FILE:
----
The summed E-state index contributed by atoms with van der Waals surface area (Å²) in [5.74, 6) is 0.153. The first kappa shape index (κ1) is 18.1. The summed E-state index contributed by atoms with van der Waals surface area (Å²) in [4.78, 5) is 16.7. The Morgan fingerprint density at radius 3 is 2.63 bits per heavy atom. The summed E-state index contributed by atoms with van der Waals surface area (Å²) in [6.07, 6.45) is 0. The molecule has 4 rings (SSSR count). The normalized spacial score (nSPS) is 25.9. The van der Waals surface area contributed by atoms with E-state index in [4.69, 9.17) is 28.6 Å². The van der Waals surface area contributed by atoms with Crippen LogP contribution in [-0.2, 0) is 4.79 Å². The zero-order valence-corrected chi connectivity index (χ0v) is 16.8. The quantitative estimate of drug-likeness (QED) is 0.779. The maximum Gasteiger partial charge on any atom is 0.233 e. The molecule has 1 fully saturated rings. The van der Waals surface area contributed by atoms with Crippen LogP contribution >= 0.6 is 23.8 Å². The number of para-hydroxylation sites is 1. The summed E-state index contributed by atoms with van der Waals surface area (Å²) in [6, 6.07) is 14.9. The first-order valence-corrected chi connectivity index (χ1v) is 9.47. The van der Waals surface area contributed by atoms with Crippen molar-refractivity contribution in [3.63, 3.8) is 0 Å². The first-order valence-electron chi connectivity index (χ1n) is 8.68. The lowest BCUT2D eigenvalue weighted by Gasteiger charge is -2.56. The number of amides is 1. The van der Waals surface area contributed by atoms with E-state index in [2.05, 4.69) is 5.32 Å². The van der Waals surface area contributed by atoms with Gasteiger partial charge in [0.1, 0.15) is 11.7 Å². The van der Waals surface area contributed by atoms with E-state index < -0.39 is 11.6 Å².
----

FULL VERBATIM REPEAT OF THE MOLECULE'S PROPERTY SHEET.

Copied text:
The summed E-state index contributed by atoms with van der Waals surface area (Å²) in [5.74, 6) is 0.153. The first kappa shape index (κ1) is 18.1. The summed E-state index contributed by atoms with van der Waals surface area (Å²) in [4.78, 5) is 16.7. The Morgan fingerprint density at radius 3 is 2.63 bits per heavy atom. The summed E-state index contributed by atoms with van der Waals surface area (Å²) in [6.07, 6.45) is 0. The molecule has 4 rings (SSSR count). The normalized spacial score (nSPS) is 25.9. The van der Waals surface area contributed by atoms with E-state index in [4.69, 9.17) is 28.6 Å². The van der Waals surface area contributed by atoms with Crippen LogP contribution in [-0.2, 0) is 4.79 Å². The zero-order valence-corrected chi connectivity index (χ0v) is 16.8. The quantitative estimate of drug-likeness (QED) is 0.779. The maximum Gasteiger partial charge on any atom is 0.233 e. The molecule has 1 fully saturated rings. The van der Waals surface area contributed by atoms with Crippen LogP contribution >= 0.6 is 23.8 Å². The number of para-hydroxylation sites is 1. The summed E-state index contributed by atoms with van der Waals surface area (Å²) in [6, 6.07) is 14.9. The first-order valence-corrected chi connectivity index (χ1v) is 9.47. The van der Waals surface area contributed by atoms with Crippen molar-refractivity contribution in [3.63, 3.8) is 0 Å². The first-order valence-electron chi connectivity index (χ1n) is 8.68. The lowest BCUT2D eigenvalue weighted by Gasteiger charge is -2.56. The number of amides is 1. The van der Waals surface area contributed by atoms with E-state index in [2.05, 4.69) is 5.32 Å². The van der Waals surface area contributed by atoms with Gasteiger partial charge in [0.1, 0.15) is 11.7 Å². The van der Waals surface area contributed by atoms with E-state index < -0.39 is 11.6 Å².